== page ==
Verizon's Bold Wi-Fi Push

By Colin C. Haley

May 13, 2003

The carrier activates 150 hotspots in NYC, part of a plan to bring wireless Internet access to its subscribers throughout the Big Apple and differentiate itself from cable broadband rivals.

Verizon this morning activated 150 Wi-Fi hotspots in New York, part of a plan to bring wireless Internet access to its subscribers throughout the Big Apple and differentiate itself from cable broadband rivals.

In all, the telecom plans to have 1,000 access spots in the city by year's end. Users can access the Internet through Wi-Fi compatible laptops, PDAs or pocket PCs within 300 feet of the hotspots.

The first hotspots (which will costs Verizon about $5,000 each to deploy) are in busy neighborhoods, including: the Upper East and Upper West Sides, Columbia University, Midtown, Union Square, Gramercy Park, Greenwich Village/NYU, Wall Street and Battery Park.

The company's Web site has a complete list. In addition, Verizon Wi-Fi-enabled public phones are identified with hotspot signs in red and black.

"Free access to our data network through emerging Wi-Fi technologies gives our customers benefits they can get from no other provider and makes our broadband service uniquely competitive," said James A. Otterbeck, a Verizon senior vice president.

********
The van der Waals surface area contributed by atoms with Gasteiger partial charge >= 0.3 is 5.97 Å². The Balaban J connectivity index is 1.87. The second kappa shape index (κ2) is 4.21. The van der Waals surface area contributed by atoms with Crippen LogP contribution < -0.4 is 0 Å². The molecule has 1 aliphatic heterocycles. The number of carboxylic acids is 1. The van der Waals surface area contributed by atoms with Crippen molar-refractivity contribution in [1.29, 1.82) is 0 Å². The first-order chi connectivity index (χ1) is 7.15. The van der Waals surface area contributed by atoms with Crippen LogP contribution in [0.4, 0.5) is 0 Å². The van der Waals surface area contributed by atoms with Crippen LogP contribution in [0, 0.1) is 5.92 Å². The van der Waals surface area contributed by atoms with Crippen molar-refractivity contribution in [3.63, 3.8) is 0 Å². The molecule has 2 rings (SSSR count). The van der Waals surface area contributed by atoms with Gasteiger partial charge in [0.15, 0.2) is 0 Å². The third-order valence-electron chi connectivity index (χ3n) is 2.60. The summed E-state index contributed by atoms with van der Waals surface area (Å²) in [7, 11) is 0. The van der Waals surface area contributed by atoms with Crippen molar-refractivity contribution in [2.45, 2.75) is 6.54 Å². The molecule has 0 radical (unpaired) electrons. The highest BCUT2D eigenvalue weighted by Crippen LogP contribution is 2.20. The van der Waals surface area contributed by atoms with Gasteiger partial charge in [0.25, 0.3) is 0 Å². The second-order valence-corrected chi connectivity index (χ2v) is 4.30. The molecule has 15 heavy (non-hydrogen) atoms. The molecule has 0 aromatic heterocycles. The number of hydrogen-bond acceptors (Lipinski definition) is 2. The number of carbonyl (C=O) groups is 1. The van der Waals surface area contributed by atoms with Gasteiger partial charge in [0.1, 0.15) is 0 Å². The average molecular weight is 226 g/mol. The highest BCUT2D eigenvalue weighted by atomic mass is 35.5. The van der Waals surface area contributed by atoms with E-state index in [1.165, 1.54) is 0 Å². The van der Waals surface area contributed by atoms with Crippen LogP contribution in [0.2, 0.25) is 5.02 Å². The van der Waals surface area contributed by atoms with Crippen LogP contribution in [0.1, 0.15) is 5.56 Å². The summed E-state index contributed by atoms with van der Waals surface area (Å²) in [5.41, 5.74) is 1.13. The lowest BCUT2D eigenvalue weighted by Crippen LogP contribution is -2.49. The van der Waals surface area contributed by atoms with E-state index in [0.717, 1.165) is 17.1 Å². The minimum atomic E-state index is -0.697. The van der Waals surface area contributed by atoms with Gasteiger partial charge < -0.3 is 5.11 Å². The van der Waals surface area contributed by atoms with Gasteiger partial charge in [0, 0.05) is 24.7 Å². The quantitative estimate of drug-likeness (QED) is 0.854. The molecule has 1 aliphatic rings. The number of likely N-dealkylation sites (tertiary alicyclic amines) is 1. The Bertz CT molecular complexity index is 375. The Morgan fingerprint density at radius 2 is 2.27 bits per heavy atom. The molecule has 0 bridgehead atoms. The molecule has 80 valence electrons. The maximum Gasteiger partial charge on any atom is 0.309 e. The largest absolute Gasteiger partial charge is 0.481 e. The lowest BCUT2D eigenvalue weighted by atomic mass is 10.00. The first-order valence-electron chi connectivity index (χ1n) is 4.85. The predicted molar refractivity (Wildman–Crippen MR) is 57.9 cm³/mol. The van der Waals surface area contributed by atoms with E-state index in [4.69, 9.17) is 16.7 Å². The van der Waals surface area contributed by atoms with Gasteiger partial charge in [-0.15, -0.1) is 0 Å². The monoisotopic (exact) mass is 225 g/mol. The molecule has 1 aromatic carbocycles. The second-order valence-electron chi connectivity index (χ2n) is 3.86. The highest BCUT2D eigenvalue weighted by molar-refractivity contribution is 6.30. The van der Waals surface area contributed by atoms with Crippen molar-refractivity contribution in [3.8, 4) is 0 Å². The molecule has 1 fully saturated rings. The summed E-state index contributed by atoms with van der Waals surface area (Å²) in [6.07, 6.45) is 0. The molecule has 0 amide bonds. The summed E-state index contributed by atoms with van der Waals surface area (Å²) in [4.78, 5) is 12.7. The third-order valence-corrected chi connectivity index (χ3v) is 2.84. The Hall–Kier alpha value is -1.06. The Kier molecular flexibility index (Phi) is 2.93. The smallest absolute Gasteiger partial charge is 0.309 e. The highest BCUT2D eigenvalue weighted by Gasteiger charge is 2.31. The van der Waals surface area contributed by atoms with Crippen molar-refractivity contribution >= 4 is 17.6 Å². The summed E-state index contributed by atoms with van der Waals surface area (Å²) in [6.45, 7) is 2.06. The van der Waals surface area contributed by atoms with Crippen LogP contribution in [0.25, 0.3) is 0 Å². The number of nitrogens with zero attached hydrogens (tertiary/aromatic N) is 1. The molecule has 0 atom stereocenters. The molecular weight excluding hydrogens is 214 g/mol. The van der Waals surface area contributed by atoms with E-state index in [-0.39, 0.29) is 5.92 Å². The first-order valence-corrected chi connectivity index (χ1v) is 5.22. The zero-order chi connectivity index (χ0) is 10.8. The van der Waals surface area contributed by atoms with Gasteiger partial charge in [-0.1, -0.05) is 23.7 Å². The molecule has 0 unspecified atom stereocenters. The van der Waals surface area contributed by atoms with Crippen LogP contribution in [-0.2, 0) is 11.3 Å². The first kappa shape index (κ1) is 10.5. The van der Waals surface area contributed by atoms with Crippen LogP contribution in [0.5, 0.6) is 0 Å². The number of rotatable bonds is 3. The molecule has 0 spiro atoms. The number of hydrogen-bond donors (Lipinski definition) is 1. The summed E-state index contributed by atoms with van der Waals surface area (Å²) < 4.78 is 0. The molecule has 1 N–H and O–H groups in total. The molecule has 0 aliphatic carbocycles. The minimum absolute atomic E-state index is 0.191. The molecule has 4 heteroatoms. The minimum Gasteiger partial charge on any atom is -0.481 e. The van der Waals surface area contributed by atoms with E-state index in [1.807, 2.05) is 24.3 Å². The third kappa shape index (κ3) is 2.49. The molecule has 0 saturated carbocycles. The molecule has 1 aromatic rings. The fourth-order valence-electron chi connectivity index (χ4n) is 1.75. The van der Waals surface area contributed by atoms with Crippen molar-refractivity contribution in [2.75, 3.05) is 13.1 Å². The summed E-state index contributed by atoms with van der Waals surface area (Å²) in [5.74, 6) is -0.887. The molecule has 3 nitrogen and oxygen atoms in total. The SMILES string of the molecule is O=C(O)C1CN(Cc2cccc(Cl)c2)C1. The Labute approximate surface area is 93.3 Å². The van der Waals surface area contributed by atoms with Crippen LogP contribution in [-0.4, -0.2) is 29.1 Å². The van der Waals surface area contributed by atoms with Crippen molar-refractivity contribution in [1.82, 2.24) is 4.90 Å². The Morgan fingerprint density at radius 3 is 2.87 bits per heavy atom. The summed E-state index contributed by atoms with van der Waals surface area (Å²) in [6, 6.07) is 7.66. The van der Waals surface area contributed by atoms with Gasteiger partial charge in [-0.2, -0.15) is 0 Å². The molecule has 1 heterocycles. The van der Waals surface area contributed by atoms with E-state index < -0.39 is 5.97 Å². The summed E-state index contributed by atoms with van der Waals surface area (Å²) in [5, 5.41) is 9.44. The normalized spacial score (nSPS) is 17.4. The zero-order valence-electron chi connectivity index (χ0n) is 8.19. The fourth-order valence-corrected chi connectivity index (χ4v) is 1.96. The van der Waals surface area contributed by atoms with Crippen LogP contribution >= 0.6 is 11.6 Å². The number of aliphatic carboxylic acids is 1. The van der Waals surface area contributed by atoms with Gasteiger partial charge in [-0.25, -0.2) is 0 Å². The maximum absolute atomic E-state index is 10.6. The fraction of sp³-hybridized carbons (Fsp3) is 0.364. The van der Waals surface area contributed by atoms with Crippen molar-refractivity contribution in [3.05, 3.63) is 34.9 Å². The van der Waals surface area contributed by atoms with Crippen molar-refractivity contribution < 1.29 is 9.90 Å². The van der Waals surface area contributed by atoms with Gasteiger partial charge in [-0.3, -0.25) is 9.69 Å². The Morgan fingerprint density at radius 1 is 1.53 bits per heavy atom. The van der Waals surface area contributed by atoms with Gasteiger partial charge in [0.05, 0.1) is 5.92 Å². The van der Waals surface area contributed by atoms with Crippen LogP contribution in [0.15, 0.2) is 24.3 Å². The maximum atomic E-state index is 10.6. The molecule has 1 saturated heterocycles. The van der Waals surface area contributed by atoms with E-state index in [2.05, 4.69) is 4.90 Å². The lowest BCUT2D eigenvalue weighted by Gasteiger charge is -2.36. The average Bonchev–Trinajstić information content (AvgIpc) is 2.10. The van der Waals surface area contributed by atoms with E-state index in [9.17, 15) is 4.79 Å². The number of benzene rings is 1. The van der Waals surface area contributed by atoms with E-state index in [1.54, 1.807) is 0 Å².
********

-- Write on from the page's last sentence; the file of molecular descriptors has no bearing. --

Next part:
"Uniquely competitive" is a subtle swipe at cable companies, who vie with Verizon for home and small business broadband services. By offering complementary Wi-Fi access to its DSL customers, Verizon believes it will have an edge over Comcast and others.

During a conference call with reporters, Verizon executives said they will use New York as a model for deployments in its other major markets. The company, which serves most of the East Coast, will wait to gather feedback before committing to a schedule.

"We're going to learn and we're going to grow." said Verizon executive Larry Babbio.

He added that Verizon is confident the investment will pay off by reducing customer churn and attracting new users.

Verizon said its Wi-Fi service in New York will be the largest run by any carrier in a major city. It will however compete with several public hotspots. New York's Downtown Alliance recently launched three such sites in Manhattan and four more are expected to go live later this month.

For Verizon, it's the second bold move in the broadband market this month. Earlier, it slashed the price of its digital subscriber line home service to $34.95 per month, forcing competitors to follow suit or risk being undersold. Business package prices have also been cut.

In addition to price cuts is a partnership with Microsoft that will provide DSL users with MSN 8 software.



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